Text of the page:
Posts Tagged experiments in knitting

The Tale of One Ugly Christmas Jumper and How It Came To Be

A bit of an explanation for those of you who might have noticed an absence of my usual waffle in the comments section of your blog posts.  I have been to the U.K. for a week but not for the usual fish and chips, underwear grab in Marks and Spencer and other frivolities.  Unfortunately my Mother is ill and my sisters and I are taking it in turns to keep her company while she receives palliative care at her home.  Logistically it’s quite difficult as I am in France, one of my sisters is in Spain and the youngest is in Wales which – though in the U.K.,  is still a 3.5 hour drive away from where my Mum lives.  Still, whilst it is still possible, she wants to stay in her own familiar surroundings so we are doing our best to make sure she has one of us there at all times.  I did take my iPad but screen time was sacrificed to quality time and, although I have certainly read most of your posts, I haven’t been commenting.  In fact, since I returned home yesterday I had just under 300 emails and had to be ruthless with the delete button – just so you know.

Anyway, despite taking a new crochet project with me and some small sewing bits to keep me occupied, it was all put aside in favour of ‘the Christmas jumper’.  This project was entrusted to Mum, just after she received her diagnosis, by my nephew.  I think he thought it would give her something to work on and keep her mind occupied.  She was actually knitting a rather lovely top for herself at the time but, as the sun shines out of his proverbial, as far as my Mum is concerned, all else was swept aside in her desperation to finish it for him and the boring stocking stitch began.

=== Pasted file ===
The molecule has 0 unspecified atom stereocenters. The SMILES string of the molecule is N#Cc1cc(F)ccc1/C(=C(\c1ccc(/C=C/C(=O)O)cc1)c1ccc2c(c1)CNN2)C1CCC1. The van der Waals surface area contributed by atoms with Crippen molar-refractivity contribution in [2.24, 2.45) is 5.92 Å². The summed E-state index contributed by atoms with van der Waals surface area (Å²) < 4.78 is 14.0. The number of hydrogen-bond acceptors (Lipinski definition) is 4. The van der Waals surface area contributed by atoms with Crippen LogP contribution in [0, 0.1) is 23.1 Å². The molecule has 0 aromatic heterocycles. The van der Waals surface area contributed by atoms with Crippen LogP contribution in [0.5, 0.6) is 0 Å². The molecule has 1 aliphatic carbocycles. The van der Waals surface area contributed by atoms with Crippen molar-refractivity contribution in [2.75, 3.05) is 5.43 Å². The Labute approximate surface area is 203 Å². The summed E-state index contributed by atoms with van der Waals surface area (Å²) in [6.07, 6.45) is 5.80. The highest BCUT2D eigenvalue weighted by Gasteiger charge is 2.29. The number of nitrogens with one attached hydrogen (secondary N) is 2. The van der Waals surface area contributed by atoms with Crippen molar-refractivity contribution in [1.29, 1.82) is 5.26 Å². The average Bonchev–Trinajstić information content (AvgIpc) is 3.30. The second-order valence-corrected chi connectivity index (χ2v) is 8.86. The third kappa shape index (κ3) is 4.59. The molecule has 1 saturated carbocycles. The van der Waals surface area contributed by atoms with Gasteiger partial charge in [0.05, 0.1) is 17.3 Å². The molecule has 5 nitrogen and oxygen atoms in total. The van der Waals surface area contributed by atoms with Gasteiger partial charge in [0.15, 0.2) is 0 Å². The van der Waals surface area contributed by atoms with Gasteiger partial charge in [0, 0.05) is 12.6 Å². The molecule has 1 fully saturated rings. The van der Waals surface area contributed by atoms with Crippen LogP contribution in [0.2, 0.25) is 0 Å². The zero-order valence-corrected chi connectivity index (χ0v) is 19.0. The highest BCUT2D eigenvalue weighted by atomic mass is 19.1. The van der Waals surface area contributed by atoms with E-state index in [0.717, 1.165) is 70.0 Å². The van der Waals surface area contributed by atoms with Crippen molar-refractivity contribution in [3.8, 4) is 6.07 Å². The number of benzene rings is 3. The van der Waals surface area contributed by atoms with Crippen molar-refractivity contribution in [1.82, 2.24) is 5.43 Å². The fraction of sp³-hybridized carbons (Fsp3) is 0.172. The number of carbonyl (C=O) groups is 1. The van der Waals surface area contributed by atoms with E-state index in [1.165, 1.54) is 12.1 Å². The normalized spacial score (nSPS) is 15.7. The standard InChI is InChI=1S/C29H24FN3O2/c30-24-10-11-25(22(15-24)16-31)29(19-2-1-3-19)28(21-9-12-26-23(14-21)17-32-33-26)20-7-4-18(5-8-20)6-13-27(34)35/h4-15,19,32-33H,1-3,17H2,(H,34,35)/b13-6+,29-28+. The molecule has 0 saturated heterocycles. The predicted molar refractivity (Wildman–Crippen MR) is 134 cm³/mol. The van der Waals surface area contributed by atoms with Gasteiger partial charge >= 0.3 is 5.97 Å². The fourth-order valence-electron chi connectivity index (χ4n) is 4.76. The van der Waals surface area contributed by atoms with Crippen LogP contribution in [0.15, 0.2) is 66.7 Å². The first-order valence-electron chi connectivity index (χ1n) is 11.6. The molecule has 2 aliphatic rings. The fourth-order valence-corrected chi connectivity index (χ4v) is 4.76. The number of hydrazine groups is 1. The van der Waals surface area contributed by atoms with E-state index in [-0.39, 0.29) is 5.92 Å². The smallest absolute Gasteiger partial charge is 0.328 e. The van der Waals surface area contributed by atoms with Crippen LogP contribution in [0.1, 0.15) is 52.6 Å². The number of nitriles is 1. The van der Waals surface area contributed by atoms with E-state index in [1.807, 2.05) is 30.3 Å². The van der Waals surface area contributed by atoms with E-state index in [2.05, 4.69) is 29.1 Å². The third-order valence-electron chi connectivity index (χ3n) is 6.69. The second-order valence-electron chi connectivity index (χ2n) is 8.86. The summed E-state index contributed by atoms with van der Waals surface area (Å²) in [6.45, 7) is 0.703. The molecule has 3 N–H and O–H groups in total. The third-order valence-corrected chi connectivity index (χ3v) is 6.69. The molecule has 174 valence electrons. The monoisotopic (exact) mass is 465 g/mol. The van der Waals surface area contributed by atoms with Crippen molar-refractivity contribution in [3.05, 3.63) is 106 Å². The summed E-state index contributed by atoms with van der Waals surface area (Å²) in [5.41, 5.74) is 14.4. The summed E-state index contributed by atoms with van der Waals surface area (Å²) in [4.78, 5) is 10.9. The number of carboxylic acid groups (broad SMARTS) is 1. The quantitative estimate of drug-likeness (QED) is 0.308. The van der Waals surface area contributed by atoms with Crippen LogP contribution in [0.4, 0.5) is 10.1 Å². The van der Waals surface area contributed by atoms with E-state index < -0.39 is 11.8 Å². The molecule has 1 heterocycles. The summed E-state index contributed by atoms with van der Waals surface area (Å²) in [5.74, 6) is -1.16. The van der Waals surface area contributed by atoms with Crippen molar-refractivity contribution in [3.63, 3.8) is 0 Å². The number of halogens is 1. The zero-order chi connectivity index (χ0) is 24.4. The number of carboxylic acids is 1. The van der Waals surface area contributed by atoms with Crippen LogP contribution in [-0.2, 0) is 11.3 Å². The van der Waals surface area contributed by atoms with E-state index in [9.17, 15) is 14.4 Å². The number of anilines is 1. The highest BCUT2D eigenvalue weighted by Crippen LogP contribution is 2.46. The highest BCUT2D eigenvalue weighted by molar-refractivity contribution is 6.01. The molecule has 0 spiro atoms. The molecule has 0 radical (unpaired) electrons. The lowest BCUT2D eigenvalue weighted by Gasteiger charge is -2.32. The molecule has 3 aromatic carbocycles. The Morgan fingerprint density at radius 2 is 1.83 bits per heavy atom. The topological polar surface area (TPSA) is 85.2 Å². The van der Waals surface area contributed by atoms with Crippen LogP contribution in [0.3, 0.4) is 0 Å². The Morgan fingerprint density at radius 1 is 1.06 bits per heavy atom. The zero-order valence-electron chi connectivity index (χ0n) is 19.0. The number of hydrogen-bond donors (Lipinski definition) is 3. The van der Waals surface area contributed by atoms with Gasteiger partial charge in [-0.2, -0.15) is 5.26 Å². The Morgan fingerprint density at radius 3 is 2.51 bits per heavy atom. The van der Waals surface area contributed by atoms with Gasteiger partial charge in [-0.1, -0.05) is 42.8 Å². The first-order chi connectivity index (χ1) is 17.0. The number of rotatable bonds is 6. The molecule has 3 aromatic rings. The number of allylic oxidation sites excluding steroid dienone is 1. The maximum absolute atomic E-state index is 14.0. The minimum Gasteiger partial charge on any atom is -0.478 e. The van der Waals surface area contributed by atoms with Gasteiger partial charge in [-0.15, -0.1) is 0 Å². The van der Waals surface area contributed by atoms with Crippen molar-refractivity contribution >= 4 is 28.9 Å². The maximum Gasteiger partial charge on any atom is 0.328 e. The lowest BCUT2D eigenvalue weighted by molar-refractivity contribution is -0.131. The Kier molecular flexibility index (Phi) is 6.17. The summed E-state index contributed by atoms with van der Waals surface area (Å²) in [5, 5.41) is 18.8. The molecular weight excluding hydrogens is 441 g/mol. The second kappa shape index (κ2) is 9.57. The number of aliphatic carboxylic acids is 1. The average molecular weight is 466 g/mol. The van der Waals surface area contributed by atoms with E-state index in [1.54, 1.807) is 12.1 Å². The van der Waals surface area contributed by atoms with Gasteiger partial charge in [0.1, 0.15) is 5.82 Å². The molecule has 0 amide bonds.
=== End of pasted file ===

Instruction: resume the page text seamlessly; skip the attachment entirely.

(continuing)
My nephew knows absolutely nothing about knitting and printed a very basic pattern off the internet and told her that was what he wanted.  Despite knitting for years, my Mum has never got the hang of intarsia knitting and the chart left her dumbfounded.  My middle sister was with her at that stage and decided to make the Christmas tree in felt and appliqué it on to the front.  It was, I am told, a disaster.  So, despite not even being a regular knitter herself, she came up with a separate knitted version of the tree, complete with pompoms for the baubles and star,  and sewed that on.  Mum completed the back before the extreme fatigue she is now suffering from kicked in, the same sister took some of the yarn back to Spain with her and did the sleeves and my task was to pick up the stitches and do the neckband and then sew it all together.

Et voila!

Could this be the weirdest Christmas jumper you see this year? It is like the Frankenstein of woolen wear – being made by different makers at different times and all of different abilities.  Unfortunately, my sister was unsupervised when she knitted the sleeves in Spain and so mistook k1, p1 rib for moss stitch so there is absolutely no difference between the width of the cuffs and the width of the sleeves.  I didn’t have time to do anything other than to sew it all together but it did occur to me that it might be worth picking up around the ends of the cuffs and knitting a proper ribbed piece on.  What do you knitters think? Would that work?  I know that the moss stitch piece would have to stay but we could call that a design feature.

He will be delighted to get this for Christmas.  No, really!